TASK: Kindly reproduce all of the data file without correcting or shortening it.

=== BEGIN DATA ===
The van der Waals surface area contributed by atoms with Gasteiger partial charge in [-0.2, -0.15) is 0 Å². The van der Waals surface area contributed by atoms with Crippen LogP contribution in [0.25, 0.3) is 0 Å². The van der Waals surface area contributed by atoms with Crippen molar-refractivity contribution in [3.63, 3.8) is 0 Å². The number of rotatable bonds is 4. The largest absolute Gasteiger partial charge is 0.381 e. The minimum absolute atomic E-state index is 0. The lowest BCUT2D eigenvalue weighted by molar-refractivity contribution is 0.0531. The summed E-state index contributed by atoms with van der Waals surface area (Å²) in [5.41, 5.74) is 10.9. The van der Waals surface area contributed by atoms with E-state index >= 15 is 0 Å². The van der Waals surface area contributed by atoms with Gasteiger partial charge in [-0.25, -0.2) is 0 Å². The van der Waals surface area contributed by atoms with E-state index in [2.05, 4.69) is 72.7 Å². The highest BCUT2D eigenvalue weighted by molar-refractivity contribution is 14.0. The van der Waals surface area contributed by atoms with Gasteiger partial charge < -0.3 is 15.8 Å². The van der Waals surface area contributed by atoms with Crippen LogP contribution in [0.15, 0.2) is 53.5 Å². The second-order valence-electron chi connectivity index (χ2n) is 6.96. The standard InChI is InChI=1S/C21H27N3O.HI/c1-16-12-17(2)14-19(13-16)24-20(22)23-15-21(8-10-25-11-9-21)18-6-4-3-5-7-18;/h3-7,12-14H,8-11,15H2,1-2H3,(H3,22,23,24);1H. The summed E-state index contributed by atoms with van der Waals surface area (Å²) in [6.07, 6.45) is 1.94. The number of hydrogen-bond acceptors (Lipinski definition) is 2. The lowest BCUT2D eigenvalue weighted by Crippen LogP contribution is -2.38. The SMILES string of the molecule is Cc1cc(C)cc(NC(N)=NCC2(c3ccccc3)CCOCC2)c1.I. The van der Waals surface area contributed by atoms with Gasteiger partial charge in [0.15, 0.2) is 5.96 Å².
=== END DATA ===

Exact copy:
The van der Waals surface area contributed by atoms with Gasteiger partial charge in [-0.2, -0.15) is 0 Å². The van der Waals surface area contributed by atoms with Crippen LogP contribution in [0.25, 0.3) is 0 Å². The van der Waals surface area contributed by atoms with Crippen molar-refractivity contribution in [3.63, 3.8) is 0 Å². The number of rotatable bonds is 4. The largest absolute Gasteiger partial charge is 0.381 e. The minimum absolute atomic E-state index is 0. The lowest BCUT2D eigenvalue weighted by molar-refractivity contribution is 0.0531. The summed E-state index contributed by atoms with van der Waals surface area (Å²) in [5.41, 5.74) is 10.9. The van der Waals surface area contributed by atoms with E-state index >= 15 is 0 Å². The van der Waals surface area contributed by atoms with Gasteiger partial charge in [-0.25, -0.2) is 0 Å². The van der Waals surface area contributed by atoms with E-state index in [2.05, 4.69) is 72.7 Å². The highest BCUT2D eigenvalue weighted by molar-refractivity contribution is 14.0. The van der Waals surface area contributed by atoms with Gasteiger partial charge < -0.3 is 15.8 Å². The van der Waals surface area contributed by atoms with Crippen LogP contribution in [0.15, 0.2) is 53.5 Å². The second-order valence-electron chi connectivity index (χ2n) is 6.96. The standard InChI is InChI=1S/C21H27N3O.HI/c1-16-12-17(2)14-19(13-16)24-20(22)23-15-21(8-10-25-11-9-21)18-6-4-3-5-7-18;/h3-7,12-14H,8-11,15H2,1-2H3,(H3,22,23,24);1H. The summed E-state index contributed by atoms with van der Waals surface area (Å²) in [6.07, 6.45) is 1.94. The number of hydrogen-bond acceptors (Lipinski definition) is 2. The lowest BCUT2D eigenvalue weighted by Crippen LogP contribution is -2.38. The SMILES string of the molecule is Cc1cc(C)cc(NC(N)=NCC2(c3ccccc3)CCOCC2)c1.I. The van der Waals surface area contributed by atoms with Gasteiger partial charge in [0.15, 0.2) is 5.96 Å².